It's nearly 30 years since it was first performed earning plaudits for being a commentary on Thatcher's Britain.
It's central character Marlene has just been given the top job at a recruitment agency over a man. The play starts with Marlene celebrating her promotion with a fantasy dinner party in which she is joined by various historic and literary figures - Pope Joan, Dull Gret and Lady Nijo to name just three.
The subsequent acts then flit back and forth from the time before the promotion and just after it, examining her relationship with her female co-workers and the poor relatives she left behind - and there is a skeleton in the closet there of course.
But that is a relatively minor thing compared to the play itself. Many of the issues it raises just seem dated. Marlene (Suranne Jones) is a slightly cold, aloof and hard-nosed business woman and has sacrificed having a family for her career. The message seems to be that you can't have both which just isn't true any more.
While talking about Top Girls for the As Yet Untitled London Theatre podcast on Sunday evening @TRPW (which you can listen to here) highlighted the pivotal scene which ages the play. The wife of the man who has been passed over for promotion visits Marlene to ask her to step down and give her husband the job, because, well, he's a man and he deserves it. That might have just about been believable in 1982 but in 2011...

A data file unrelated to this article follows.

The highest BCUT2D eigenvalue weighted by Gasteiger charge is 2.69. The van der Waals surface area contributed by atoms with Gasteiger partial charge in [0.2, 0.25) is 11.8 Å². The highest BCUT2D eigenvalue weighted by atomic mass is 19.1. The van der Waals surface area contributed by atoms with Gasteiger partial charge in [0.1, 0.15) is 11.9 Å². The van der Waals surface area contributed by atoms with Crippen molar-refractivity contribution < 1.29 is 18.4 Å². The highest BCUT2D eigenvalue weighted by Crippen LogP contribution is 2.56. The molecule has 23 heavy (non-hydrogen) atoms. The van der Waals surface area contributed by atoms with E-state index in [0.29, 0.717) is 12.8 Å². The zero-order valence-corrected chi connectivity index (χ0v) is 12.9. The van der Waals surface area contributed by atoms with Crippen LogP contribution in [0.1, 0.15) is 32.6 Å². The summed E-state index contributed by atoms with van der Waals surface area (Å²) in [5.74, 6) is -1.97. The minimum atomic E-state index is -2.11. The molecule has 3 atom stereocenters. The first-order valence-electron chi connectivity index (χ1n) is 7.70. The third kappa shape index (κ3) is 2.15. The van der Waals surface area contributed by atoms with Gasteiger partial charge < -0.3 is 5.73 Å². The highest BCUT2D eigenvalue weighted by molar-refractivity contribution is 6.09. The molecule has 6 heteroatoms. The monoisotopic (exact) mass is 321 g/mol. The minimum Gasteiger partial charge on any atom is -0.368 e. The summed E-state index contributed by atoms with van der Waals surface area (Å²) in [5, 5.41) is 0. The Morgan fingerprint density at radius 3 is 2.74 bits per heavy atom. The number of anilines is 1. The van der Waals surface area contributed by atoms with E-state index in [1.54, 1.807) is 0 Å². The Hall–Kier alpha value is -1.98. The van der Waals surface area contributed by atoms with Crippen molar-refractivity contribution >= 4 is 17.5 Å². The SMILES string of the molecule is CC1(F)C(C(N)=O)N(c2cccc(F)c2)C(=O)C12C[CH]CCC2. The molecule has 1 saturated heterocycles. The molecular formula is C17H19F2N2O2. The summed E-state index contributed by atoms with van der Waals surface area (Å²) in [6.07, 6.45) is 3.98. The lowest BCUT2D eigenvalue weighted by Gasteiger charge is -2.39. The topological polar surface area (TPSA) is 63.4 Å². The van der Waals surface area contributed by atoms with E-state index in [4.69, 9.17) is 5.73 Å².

So in essence I'm not sure what I was supposed to take away from this. There is still some sexism in the work place but without men in the play it is only fleetingly implied so that can't be it. What it does really say, in a 21st century context, is that there are woeful few plays by women and predominantly about women that reflect contemporary issues.
Top Girls can't be faulted for its production and acting from the great cast which, as well as Jones, included the likes of Catherine McCormack, Stella Gonet and Olivia Poulet. It is just the play. I was a child/teenager through the 80s so perhaps it's a generational thing, I've been lucky and had far more choices.
It runs at the Trafalgar Studios 1 until 29 October and I'm going to give it 3 stars.
No direct connections that I can see but Laura Elphinstone was in the film of The History Boys which of course starred the lovel Samuel Barnett who has appeared on stage with Mr W in His Dark Materials and on film in Bright Star.